In case you are not familiar with the concept of videotaped confrontation, it refers to recording sessions during which the therapist prods the psyche of the patient in an attempt to trigger a defensive response. The recording is utilized over the course of the follow-up meetings in order to demonstrate he is in denial of his addiction.
A bit of insight on videotaped confrontational therapy
I’ve seen this method of treatment first hand during one of my rehab group sessions. Truth be told, I was feeling quite uncomfortable with the whole thing, in spite of the fact that I wasn’t the subject of the exercise. Later on, I found out that this form of treatment is rather controversial in the medical community and that the last studies on its efficacy were conducted back in the 50s.
The term used to describe the therapy was “cinematographic psychoshock”, but I feel that even this name doesn’t do it justice, because it’s literally an emotional attack on the patient’s psyche designed to trigger a brutal awakening and sudden realization of his problems. In my opinion, and I say this after having been through numerous types of psychotherapy during my struggle with alcoholism, videotaped confrontation is one of the most potentially dangerous types of treatment. Let me tell why.
As I previously mentioned, I had the misfortune to participate in a support group formed mostly of people who had relapsed numerous times due to various reasons, myself included. I like to believe that at that point I had accepted that I had a serious drinking problem and was doing my best to eliminate it, but I can’t say the same about Jennifer – or Jen, as most of us called her – a middle aged stay at home mother of three.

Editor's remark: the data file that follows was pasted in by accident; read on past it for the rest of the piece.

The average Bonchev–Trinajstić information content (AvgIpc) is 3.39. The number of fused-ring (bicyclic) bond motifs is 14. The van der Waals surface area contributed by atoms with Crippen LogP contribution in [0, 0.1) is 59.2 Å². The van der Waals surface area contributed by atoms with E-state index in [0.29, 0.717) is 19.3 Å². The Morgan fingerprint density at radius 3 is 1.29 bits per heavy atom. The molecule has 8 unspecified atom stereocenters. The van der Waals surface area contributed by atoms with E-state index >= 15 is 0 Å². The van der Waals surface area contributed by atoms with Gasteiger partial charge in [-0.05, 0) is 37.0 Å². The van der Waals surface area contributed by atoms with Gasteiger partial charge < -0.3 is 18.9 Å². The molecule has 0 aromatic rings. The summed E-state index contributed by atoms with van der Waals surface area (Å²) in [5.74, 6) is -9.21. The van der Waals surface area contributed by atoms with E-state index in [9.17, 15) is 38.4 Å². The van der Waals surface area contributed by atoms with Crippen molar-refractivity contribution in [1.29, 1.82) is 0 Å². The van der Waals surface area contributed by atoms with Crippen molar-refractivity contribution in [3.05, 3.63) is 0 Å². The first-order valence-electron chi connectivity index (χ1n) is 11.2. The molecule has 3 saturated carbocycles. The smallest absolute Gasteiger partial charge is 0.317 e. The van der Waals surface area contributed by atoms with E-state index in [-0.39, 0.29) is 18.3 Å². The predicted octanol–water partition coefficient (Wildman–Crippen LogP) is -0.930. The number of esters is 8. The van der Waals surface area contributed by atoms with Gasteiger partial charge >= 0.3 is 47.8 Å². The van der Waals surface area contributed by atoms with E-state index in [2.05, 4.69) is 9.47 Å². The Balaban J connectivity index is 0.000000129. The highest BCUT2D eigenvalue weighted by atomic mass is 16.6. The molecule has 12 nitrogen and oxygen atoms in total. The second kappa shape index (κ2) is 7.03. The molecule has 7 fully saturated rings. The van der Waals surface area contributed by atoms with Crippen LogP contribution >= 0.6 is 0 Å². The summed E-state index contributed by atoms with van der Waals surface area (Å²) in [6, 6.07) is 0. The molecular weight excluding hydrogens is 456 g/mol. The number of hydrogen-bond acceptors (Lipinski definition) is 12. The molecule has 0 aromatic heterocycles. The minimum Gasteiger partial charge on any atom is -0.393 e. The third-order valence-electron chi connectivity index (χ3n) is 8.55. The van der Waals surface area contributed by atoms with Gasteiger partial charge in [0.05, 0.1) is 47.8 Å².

You see, Jen was always telling everyone how much she enjoys being a full time mom and how great it is to never miss a moment of your kids’ life due to work. However, every once in a while she would unconsciously divulge a random thought about the career she had to renounce after the twins were born or the friends with whom she no longer has the time or energy to hang out. Jen was secretly depressed, but she never confronted her feelings and always defended her alcoholism as a way to cope with the stress of parenthood.
Due to her obvious state of denial, Jen was chosen to participate in the video confrontation and she agreed to it, even though it was to prove everyone wrong. She got a lot more than she bargained for, as our group’s therapist began poking and prodding her behavior, dissecting it bit by bit and shattering illusion after illusion in front of everyone. And everything was on tape. By the time he got through with Jen, she was left speechless and in tears.
Yes, Jen realized that she was living a lie on that day, but we never saw her at the meetings after that. I later found out that she almost committed suicide after she got home by swallowing a whole bunch of prescription antidepressants and drowned them in two bottles of wine. Luckily her oldest son came home from soccer practice early and called an ambulance just in time to save his mother’s life.
I firmly believe there are several much safer methods to make a patient understand that denial is unhealthy than a direct and brutal confrontation with the all the harsh realities of his life.